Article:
Refers to all forms of expression fully protected by the First Amendment. This includes forms of artistic self-expression with no other purpose than to be expressive (see below), expressions by nonprofit or religious organizations sometimes referred to as 'Charitable Expression', as well as the selling of expressive items or the collecting of remuneration by the speaker.
Purely Expressive Art (Def. & Ex.)
These items include but are not limited to: paintings, drawings, sculpture, photography, prints, engravings, stained glass as non-functional art for art's sake, recordings of the artist's composition or performances including music, dance, theater, and films.
Examples of art forms which do not meet the definition of 'purely expressive' are include items which are intended to serve any functional or utilitarian use or purpose, even if the item is decorative. Examples of such items include handcrafts, jewelry, tools,clothing, food, pottery, house wares, appliances, clothing, sunglasses, auto parts, oils, incense, perfume, lotions, candles, toys, stuff animals and trinkets.
Artistic self expression may include items that appear on first impression to be functional or utilitarian, but have been modified to demonstrate the expressive art for art's sake intent of its creator,and are not intended to serve any utilitarian, functional or commercial uses or purposes. Examples include but are not limited to a stained glass window presented as art for art's sake, and not intended or understood to be used as a functional window. Pottery as tableware is utilitarian even if it is decorative. However, pottery may become expressive where it has been modified and presented as art for art's sake, i.e., modified and presented to be expressive of its creator's perspective and intended for display rather than for use as tableware. While a macrame pot hanger has a functional purpose and would not be protected artistic self expression, a macrame soft sculpture with no other purpose than to hang on the wall as art for art's sake would be protected.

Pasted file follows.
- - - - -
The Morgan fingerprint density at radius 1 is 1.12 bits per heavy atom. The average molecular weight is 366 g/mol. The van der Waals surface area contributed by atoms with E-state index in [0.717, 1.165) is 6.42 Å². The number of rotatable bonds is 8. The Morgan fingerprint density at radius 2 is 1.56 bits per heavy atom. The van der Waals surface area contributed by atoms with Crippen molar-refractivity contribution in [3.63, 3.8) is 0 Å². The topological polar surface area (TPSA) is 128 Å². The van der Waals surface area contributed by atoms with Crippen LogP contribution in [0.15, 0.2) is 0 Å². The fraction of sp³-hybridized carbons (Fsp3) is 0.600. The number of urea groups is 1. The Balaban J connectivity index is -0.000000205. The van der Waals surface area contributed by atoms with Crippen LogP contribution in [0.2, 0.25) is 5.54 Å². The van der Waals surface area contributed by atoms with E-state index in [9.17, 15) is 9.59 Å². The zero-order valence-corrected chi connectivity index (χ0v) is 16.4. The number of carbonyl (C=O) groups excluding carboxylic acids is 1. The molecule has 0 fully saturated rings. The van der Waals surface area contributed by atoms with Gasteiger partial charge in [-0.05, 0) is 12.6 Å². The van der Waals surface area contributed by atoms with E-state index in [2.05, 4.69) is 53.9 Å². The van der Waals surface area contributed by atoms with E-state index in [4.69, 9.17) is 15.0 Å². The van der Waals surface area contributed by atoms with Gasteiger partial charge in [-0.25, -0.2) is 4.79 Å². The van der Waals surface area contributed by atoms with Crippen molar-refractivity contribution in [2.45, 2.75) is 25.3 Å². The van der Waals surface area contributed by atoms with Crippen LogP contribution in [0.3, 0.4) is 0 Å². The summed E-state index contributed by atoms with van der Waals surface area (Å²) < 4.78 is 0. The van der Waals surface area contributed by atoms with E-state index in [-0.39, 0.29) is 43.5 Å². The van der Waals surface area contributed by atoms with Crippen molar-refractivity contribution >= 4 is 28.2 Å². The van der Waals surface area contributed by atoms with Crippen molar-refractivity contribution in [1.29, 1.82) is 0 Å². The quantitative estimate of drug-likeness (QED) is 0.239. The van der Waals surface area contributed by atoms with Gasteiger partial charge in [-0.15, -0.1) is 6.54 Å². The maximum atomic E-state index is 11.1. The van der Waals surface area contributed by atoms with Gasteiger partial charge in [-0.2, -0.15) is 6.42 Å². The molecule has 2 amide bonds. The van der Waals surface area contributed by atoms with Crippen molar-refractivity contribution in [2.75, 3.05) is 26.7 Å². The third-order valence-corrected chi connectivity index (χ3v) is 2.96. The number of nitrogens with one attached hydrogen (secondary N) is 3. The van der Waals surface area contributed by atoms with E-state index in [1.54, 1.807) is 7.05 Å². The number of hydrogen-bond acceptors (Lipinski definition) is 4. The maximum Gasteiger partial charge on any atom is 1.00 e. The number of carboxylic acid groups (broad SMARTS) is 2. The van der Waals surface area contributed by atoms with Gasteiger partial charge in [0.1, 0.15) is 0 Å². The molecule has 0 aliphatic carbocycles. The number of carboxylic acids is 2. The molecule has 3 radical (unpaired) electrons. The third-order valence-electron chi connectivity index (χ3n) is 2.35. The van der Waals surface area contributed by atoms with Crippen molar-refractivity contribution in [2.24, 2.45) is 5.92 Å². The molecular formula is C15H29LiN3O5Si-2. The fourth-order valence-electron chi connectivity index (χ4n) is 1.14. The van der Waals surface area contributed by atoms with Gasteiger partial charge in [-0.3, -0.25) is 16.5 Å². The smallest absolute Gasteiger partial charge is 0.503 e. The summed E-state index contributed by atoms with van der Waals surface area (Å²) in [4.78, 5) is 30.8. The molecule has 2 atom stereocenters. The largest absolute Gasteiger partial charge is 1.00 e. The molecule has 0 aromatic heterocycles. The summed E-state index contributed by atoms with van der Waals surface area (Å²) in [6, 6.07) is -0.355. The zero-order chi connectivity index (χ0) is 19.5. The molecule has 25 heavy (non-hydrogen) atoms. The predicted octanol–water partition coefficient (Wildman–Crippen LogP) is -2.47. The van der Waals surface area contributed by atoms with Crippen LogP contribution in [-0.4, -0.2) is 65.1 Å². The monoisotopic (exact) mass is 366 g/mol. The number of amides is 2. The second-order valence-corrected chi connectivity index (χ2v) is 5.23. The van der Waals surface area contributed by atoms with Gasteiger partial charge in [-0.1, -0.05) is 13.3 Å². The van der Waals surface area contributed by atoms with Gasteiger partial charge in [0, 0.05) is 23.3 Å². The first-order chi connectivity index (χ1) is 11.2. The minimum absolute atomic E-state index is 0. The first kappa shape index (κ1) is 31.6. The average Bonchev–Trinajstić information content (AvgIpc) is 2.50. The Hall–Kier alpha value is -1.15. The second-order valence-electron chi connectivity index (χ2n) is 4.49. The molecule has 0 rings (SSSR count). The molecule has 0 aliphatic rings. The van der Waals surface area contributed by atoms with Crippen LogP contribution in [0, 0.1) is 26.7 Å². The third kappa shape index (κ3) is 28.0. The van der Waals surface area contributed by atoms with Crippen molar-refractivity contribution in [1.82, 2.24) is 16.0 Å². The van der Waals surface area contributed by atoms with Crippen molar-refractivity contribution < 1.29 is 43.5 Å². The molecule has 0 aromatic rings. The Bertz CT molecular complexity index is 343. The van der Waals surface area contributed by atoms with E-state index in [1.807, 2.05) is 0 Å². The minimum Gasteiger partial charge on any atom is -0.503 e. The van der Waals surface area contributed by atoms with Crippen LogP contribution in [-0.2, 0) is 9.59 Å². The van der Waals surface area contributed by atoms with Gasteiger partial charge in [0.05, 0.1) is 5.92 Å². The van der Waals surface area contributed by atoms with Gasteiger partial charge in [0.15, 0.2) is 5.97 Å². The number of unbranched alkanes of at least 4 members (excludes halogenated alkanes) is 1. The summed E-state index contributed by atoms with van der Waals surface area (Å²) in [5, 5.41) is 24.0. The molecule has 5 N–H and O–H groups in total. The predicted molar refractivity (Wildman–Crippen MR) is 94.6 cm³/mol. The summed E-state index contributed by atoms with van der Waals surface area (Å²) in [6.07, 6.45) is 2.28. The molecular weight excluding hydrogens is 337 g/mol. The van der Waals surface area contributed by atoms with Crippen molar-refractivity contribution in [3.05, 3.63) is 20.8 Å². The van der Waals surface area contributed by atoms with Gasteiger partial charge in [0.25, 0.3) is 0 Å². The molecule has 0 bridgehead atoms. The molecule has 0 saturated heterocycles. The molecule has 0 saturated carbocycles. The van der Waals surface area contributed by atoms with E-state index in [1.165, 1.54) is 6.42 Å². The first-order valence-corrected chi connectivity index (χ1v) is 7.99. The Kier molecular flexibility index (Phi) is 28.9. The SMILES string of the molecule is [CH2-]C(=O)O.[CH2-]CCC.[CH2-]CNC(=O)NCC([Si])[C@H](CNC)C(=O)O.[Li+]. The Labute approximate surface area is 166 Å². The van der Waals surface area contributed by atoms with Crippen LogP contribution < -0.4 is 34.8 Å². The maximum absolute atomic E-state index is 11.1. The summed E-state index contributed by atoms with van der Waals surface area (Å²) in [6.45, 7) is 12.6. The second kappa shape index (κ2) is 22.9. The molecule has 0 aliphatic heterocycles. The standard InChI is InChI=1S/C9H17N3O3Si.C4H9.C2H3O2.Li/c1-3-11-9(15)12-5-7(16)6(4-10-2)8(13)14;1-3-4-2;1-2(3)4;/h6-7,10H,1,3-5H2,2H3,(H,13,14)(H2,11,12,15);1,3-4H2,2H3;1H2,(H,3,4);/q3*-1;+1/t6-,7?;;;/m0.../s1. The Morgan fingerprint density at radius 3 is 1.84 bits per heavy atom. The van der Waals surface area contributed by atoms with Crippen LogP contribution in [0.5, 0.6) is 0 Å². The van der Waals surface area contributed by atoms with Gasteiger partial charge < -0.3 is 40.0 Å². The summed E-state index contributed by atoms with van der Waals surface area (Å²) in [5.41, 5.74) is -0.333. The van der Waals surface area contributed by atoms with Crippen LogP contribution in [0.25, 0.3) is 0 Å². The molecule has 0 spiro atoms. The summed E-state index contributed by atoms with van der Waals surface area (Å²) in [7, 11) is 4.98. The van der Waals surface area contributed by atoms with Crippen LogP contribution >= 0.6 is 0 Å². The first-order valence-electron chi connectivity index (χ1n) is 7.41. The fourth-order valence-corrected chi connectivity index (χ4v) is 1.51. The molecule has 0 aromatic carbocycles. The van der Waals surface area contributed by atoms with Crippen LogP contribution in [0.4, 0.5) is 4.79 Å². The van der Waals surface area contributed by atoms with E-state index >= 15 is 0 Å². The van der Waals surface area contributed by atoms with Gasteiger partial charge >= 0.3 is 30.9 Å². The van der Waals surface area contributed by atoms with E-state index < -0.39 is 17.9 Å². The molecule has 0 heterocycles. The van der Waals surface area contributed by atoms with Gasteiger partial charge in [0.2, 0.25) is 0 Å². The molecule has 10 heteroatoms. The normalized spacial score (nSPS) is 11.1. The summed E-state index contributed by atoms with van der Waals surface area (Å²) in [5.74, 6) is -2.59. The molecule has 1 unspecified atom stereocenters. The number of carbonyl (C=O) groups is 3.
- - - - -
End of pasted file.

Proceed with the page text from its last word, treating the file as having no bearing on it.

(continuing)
It is the plural of 'forum'.
Traditional Public Forum
First Amendment Artist
An artist who uses the public forum to perform or display their original, purely expressive works of art and seeks remuneration. Such a person is fully protected by the First Amendment and should not be subjected to licencing schemes or other regulatory requirements not applied equally to all persons on the public fora.
Money paid for work or service.
From Wikipedia: ...is censorship imposed, usually by a government, on expression before the expression actually takes place..Prior restraint prevents the censored material from being heard or distributed at all... For example, the exhibition of works of art or a movie may require a license from a government authority...before it can be published, and the failure or refusal to grant a license is a form of censorship as is the revoking of a license.
This is why a city cannot require you to obtain a license prior to conducting expressive activities in traditional public forums. Such a requirement would constitute a form of censorship.